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CA Drought Emergency Declared Pt 5

Re: CA Drought Emergency Declared Pt 5

Unread postby farmlad » Sun 06 Nov 2016, 10:39:51

Jupidu Gabe Brown has done a lot to promote 'Holistic Management' taught by Allan Savory and is now being implemented on 6 million + hectares around the globe.

What most people have no idea about is the difference between rainfall and effective rainfall. For rain to be effective it needs to soak into the ground otherwise it causes erosion and flooding. 20 years ago Gabe's soil was tested by the Burleigh County soil coservation district. The infiltration rate on his farm was 1/2 inch per hour, Today his infiltration rate is at 8+ inches per hour. thanks to how he manages the vegetation on his farm to enhance the biology in the soil. If all the farmed and ranched soil in the USA would be managed to increase it's infiltration rate we would never see a flooding worth mention in the news, and we would have a lot less drought since the infiltration rate and the water holding capacity are increased by the same principles, namely managing the vegetation to always cover the soil and to feed the soil biology with root exudates so that the biology can produce the soil aggregates with the glomalin etc that you mentioned.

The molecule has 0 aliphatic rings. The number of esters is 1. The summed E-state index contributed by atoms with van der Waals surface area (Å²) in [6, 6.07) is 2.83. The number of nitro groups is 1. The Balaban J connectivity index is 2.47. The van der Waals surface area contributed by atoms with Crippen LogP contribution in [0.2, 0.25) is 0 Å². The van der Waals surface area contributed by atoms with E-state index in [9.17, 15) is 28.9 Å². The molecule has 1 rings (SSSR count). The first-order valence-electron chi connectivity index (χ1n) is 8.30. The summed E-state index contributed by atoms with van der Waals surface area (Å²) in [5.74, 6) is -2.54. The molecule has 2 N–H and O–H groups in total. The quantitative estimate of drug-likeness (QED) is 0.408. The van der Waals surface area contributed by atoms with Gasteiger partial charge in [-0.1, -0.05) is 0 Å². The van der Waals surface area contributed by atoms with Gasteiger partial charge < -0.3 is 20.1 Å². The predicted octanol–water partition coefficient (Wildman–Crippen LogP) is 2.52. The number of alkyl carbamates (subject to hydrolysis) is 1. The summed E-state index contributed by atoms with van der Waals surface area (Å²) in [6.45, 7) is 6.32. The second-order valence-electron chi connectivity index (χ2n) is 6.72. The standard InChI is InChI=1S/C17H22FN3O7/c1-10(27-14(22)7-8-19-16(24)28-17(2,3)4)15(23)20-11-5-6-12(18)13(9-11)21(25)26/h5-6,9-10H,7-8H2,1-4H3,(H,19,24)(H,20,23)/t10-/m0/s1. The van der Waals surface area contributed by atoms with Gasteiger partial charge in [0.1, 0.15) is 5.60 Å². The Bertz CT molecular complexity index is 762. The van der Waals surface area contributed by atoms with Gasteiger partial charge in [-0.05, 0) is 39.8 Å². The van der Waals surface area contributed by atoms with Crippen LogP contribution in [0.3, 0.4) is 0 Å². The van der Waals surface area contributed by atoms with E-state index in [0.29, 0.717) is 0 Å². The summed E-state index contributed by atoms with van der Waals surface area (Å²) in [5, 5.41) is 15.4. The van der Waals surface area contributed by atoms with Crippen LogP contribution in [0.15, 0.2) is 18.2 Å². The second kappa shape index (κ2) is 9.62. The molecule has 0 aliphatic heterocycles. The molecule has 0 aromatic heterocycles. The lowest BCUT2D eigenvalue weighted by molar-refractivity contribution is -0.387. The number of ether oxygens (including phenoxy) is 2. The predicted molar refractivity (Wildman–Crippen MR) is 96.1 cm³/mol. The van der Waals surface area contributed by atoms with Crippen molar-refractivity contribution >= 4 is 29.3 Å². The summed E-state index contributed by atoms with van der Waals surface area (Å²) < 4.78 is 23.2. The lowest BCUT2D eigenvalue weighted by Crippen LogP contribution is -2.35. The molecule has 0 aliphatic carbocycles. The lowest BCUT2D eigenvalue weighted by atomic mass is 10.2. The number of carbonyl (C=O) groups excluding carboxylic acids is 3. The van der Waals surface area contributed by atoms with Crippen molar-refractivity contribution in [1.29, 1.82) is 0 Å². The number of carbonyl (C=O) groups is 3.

Allan Savory has many videos on youtube here is a condensed talk for a starter https://www.youtube.com/watch?v=vpTHi7O66pI&t=2s

And an ATTRA study on Gabe Brown's Farm file:///C:/Users/Dwight/Downloads/brown_ranch_casestudy.pdf
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Re: CA Drought Emergency Declared Pt 5

Unread postby Newfie » Sun 06 Nov 2016, 11:00:58

vtsnowedin wrote:
Newfie wrote:IIRC there are areas in the Central Valley where ground water extraction has lowered the ground level up to 60'. Moreover the underlying sand has now compacted, due to loss of the fossil water and has largely lost the ability to retain water.

So it's like you drained the barrel and then put a hole in it. It's still there but can't be refilled.

I have to wonder how much surface water (if and when it was available) you could pump(or just pour) back down the bore holes and store in those aquifers to reduce your further depletion of the fossil water during the next dry cycle. I'd think you would pour it in until it wouldn't absorb anymore just to do as best as you can.


That was my point. It will NOT reabsorb the water. Once the water has been extracted the sand compacts and looses MOST of its ability to absorb water.